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Buy-out to save jobs

SEVENTY jobs have been saved after bosses teamed up to buy an engineering company.

EXCLUSIVE by Eleanor Harte

SEVENTY jobs have been saved after bosses teamed up to buy an engineering company.

There were fears that Allspeeds, which has been based on Atlas Street, Clayton-le-Moors, since 1960, would face closure after its parent company, the Norfolk-based GEI Group, made plans to sell off the building.

But directors at the factory, which produces hydraulic machinery for use in a diverse range of industries, stepped in to buy the company in a bid to secure the future of its 70-strong workforce.

Managing director Mike Hollyhead, finance director John Laycock and engineering director Rodney Sleigh have made a "significant investment" in the firm, along with a fourth shareholder, Canada-based businessman Bob Grant.

Mr Hollyhead denied widespread rumours the factory was set to close and said he hoped that the directors' combined expertise would help the business to expand into new markets, including North America.

He said: "The GEI Group primarily makes packaging and processing machinery but we don't do that type of work. As a result, we didn't really fit in with the group's plans - putting our jobs at risk.

"If we hadn't bought the factory, it was in danger of being sold to somebody who didn't understand the industry and it could have been shut down, with the production moved to other factories.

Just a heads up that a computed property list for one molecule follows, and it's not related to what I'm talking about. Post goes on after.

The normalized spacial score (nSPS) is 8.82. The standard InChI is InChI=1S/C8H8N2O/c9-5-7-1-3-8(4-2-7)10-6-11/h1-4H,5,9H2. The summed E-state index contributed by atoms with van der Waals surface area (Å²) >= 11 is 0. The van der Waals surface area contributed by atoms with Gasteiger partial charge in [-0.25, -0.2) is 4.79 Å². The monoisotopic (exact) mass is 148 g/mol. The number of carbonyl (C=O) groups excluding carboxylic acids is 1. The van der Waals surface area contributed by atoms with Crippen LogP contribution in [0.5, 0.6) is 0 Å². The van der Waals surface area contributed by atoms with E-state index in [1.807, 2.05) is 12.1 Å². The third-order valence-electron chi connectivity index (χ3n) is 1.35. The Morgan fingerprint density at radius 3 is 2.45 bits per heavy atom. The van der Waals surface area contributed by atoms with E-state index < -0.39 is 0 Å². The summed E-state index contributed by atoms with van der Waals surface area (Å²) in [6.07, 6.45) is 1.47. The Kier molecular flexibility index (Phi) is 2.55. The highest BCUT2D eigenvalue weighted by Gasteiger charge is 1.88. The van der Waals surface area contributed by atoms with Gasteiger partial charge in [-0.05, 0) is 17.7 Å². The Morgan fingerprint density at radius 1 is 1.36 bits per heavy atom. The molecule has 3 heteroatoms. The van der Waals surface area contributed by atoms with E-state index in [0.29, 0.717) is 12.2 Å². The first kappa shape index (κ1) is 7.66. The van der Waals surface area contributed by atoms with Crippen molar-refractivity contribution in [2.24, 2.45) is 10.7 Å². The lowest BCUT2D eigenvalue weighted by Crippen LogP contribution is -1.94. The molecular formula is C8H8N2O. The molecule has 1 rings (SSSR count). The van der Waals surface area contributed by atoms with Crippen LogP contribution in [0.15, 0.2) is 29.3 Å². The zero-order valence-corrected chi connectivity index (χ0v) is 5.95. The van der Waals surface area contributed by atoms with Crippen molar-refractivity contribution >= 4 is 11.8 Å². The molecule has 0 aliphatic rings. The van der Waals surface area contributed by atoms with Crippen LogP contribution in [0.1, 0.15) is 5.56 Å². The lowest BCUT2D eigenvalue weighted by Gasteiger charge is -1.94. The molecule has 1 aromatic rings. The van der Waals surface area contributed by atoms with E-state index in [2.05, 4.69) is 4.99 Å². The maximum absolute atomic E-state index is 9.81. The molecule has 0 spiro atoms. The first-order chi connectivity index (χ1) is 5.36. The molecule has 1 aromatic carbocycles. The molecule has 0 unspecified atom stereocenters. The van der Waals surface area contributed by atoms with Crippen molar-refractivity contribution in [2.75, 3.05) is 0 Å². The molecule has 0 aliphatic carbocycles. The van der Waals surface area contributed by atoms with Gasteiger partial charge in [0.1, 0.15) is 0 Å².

"But we know the business inside out and we know what it is capable of. We have stuck our necks out financially to hold on to 70 jobs in this area."

Mr Hollyhead said that the fourth shareholder, Mr Grant, was one of the firm's biggest customers and he had invested in the buy-out to ensure continued production of the machinery he bought.

He added that the company, which produced a pioneering mechanical speed variator in the 1970s, hoped to secure further investment to develop its three main products - hydraulic cutters, sub-sea pumps and hi-tech aluminium jacks.

He said: "Because GEI has been looking to sell the company, it has invested nothing in it for years. We're now going to have to acquire new machinery, which is expensive but will bring the company forward.

"We have set out to conserve the jobs that are here and expand into a bigger marketplace. It would be smashing if we could bring in more jobs but we have got to be realistic. We have got to walk before we can run."


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